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Ex-Fiji Leader Backs Coup; Ousted Premier Asks Calm

May 15, 1987|Associated Press

SUVA, Fiji — Former Prime Minister Ratu Kamisese Mara gave his backing today to the bloodless military coup in which soldiers abducted the newly elected prime minister and his Cabinet.

But Fiji's governor general, an influential chief who represents Queen Elizabeth II in this former British colony, said he has assumed executive power and declared a "public emergency" because of the military takeover.

Prime Minister Timoci Bavadra, who defeated Mara in last month's election and was abducted by soldiers Thursday along with his Cabinet, appealed for calm and said neither he nor his ministers have been harmed, the Fiji Times reported today.

Mara, in an interview, said he has accepted an offer from Lt. Col. Sitiveni Rabuka--who led the coup--to be the country's new foreign minister.

Asked why he agreed, Mara said: "Well, my country seems to be . . . er, it needs help."

Mara, whose electoral defeat on April 11 brought to power Fiji's first government with an ethnic Indian majority, said he knew a coup would be launched an hour in advance but that when he heard the news, "I was dazed."

The Fiji Times said Bavadra and his ministers were being held at the prime minister's official residence after the first coup in the South Pacific. The comments it quoted were Bavadra's first since Rabuka and about 10 soldiers raided Parliament, seizing him and the 11 members of his Cabinet.

The Fiji Times said Bavadra expressed hope that "this impasse" could be resolved soon, without suggesting how.

Rabuka, a decorated veteran of peacekeeping duties in the Middle East, has said Bavadra and his Cabinet will be set free but kept under house arrest until new elections. More than half the Fijian army serves with peacekeeping units in southern Lebanon and Egypt's Sinai Peninsula.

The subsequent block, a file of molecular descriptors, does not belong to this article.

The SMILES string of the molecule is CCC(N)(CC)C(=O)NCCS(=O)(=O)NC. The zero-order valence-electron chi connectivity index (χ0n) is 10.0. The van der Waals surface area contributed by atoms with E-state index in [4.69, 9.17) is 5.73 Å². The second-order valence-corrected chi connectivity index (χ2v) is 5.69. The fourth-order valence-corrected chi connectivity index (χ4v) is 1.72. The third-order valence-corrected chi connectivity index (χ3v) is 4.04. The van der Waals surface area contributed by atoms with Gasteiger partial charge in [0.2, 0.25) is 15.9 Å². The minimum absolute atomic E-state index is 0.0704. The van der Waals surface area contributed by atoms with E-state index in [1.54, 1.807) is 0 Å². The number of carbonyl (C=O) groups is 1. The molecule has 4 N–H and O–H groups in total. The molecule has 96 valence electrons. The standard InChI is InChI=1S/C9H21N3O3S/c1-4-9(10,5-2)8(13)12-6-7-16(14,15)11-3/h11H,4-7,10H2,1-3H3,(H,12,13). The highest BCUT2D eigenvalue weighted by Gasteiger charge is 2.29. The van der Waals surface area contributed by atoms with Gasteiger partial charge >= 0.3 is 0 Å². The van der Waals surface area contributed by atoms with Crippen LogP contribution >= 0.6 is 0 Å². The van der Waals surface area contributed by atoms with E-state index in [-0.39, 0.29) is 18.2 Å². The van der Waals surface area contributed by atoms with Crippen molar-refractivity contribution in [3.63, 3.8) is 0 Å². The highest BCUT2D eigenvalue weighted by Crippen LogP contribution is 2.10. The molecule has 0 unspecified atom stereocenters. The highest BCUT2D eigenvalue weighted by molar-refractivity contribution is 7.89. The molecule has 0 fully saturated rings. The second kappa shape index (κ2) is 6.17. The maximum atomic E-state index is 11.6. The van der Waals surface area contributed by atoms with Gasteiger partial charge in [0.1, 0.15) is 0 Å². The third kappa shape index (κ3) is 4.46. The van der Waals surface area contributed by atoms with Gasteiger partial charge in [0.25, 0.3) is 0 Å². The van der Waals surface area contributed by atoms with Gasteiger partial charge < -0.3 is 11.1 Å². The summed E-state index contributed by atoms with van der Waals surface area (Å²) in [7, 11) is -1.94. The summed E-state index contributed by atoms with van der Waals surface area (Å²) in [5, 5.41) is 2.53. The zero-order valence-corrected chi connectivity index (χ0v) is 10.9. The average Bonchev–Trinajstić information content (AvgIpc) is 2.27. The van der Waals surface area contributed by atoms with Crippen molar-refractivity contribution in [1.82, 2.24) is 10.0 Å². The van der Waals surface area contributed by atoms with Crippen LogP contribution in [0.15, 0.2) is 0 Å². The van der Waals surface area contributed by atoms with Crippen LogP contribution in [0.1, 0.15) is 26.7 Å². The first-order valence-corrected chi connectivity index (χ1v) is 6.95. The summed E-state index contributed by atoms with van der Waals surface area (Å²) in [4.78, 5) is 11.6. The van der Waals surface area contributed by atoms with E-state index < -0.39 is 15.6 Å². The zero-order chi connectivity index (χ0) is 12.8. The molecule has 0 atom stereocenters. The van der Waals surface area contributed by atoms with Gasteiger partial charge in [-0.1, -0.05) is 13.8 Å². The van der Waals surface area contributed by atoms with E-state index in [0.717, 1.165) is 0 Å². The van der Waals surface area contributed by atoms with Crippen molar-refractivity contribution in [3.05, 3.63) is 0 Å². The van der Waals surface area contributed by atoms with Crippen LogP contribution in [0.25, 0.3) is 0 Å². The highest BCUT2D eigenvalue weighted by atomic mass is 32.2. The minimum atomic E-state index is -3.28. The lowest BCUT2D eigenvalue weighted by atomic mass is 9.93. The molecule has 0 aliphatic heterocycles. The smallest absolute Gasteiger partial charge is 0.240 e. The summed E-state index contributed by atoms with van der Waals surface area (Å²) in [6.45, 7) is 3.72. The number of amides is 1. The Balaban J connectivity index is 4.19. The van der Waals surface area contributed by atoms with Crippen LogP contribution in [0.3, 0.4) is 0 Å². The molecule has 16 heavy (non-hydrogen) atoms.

Mara, a 66-year-old hereditary high chief who is staunchly pro-Western, had led every government since independence from Britain in 1970.

Bavadra's government was the first to give a predominant role to ethnic Indians, who outnumber ethnic Fijians 49% to 47% in the 300-island archipelago.

Fiji, a popular tourist area, has a population of 715,000. Indians, many of whom are descended from indentured laborers brought in to work on British-run sugar plantations in the 19th Century, now dominate the islands' commerce.

Ethnic Fijians traditionally have controlled the government and army.

Rabuka, who is 38 and third in command of the 2,000-man army, said he was taking over to stop incidents of racial violence that began after the election last month, the fifth since independence.

He claimed to have the army's support. Some reports said his men arrested Col. Jim Sanday, ranked second in the military. The army commander, Brig. Ratu Epeli Nailatikau, was visiting Australia.

Several hours after the coup, Governor General Ratu Penaia Ganilau declared a "public emergency" and said he was assuming executive power under the constitution, which was written by the British.

Ganilau, whose office normally has little power, declared in a radio broadcast that he was taking immediate steps to "restore the lawful situation." As governor general, he is the representative of Britain's Queen Elizabeth II, who is Fiji's formal head of state. Fiji is a member of the Commonwealth.

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